May 04 2017

Saint Louis County Executive Steve Stenger and the County Department of Public Health Warn Residents that Flood Waters Can Pose Serious Health Risks

Saint Louis County Executive Steve Stenger and the County Department of Public Health are reminding residents that flood waters can contain raw sewage or other dangers and should be considered a threat to public health. Both are urging caution because of the current and potential flooding in the St. Louis area.

“These heavy rains have caused extensive damage to homes and businesses in Missouri and Illinois,” County Executive Steve Stenger said. “I urge all residents to use extreme caution during this dangerous time.”

Flood waters and standing water can pose various risks, including infectious diseases, chemical hazards, and injuries from hidden objects. Eating or drinking anything contaminated by flood water can lead to diarrheal illness.

To protect yourself, your family, and others in the neighborhood, the department is strongly urging everyone to heed the following precautions:
 Do not allow children or pets to play in flood waters or areas that have recently been flooded.
 Do not allow children or pets to play with toys that have been contaminated by flood water until after the toys have been disinfected.
 Check regularly on outdoor pets to make sure their area is free of flood water and to ensure that all pets have adequate shelter from inclement weather.
 Avoid wild animals that have been displaced by flood waters and remind children never to approach a wild animal.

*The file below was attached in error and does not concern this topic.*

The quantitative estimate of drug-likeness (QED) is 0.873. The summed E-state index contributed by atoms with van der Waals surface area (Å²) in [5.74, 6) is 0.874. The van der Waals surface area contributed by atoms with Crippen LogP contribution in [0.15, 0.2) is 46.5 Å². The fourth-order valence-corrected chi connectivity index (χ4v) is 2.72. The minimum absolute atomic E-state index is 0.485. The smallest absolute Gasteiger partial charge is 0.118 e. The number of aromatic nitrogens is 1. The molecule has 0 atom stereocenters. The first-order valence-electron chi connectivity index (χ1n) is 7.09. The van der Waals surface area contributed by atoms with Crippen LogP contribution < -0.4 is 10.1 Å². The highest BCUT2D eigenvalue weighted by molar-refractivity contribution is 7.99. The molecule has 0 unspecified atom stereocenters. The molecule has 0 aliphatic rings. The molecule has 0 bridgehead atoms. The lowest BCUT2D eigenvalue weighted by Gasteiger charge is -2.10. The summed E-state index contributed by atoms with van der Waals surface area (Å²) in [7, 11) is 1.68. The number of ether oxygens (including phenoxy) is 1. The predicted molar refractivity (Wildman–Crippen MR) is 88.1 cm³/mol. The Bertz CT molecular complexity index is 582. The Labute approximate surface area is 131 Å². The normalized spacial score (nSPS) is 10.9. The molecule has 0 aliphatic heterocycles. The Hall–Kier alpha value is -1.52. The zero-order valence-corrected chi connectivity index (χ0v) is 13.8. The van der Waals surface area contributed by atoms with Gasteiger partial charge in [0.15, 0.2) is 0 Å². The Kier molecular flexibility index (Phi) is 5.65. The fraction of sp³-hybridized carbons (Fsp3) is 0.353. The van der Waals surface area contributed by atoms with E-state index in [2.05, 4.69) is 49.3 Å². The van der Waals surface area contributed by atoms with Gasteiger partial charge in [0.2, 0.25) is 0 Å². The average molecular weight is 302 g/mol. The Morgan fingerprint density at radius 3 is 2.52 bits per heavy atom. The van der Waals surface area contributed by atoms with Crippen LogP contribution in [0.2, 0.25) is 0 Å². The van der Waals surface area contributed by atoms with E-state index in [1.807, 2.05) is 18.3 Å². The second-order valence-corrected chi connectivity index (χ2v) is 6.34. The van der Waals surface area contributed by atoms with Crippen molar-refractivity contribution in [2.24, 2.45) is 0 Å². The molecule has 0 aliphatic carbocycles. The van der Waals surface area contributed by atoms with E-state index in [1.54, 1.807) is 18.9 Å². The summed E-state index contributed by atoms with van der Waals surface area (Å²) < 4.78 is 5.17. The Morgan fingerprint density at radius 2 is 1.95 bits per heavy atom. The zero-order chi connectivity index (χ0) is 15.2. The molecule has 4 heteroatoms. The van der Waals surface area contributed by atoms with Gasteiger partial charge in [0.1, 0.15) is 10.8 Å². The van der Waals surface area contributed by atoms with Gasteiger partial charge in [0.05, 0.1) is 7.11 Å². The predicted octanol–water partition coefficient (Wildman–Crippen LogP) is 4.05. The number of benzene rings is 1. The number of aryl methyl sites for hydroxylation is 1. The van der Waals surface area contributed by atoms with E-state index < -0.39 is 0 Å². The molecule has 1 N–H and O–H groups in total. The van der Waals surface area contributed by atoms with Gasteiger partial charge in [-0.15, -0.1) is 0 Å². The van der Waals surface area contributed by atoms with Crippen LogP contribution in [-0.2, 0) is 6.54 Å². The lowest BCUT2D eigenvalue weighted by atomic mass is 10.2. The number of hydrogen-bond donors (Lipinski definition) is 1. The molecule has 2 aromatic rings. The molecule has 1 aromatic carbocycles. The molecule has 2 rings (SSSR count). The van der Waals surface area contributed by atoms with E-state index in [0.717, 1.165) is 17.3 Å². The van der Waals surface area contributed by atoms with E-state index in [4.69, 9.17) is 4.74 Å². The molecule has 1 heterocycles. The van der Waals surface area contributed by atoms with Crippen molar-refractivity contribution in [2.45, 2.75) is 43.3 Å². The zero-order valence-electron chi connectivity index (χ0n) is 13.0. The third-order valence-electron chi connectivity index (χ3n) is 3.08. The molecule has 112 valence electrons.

 Check on elderly and homebound neighbors and relatives to make sure they are safe and aware of the dangers posed by flooding.
 Practice good hygiene (hand washing) after any contact with flood waters or items that have been in flood water.
 Wash children's hands frequently (especially before meals).
 Do not drive through flooded roadways and always pay attention to warning signs.
 If you become wet, seek warmth and change into dry clothes as soon as possible. Although temperatures are currently above freezing, they are low enough to pose the risk of hypothermia.
 When cleaning up basements or other flood-affected areas, wear waterproof boots and gloves. Avoid ingestion of any flood water. Use bleach to disinfect and sanitize affected areas and use standard precautions while using bleach (avoid skin contact, inhalation, or ingestion).

For up-to-date information about road closures in St. Louis County, please visit:

For more information about flood water safety and cleanup, please visit the following CDC website:

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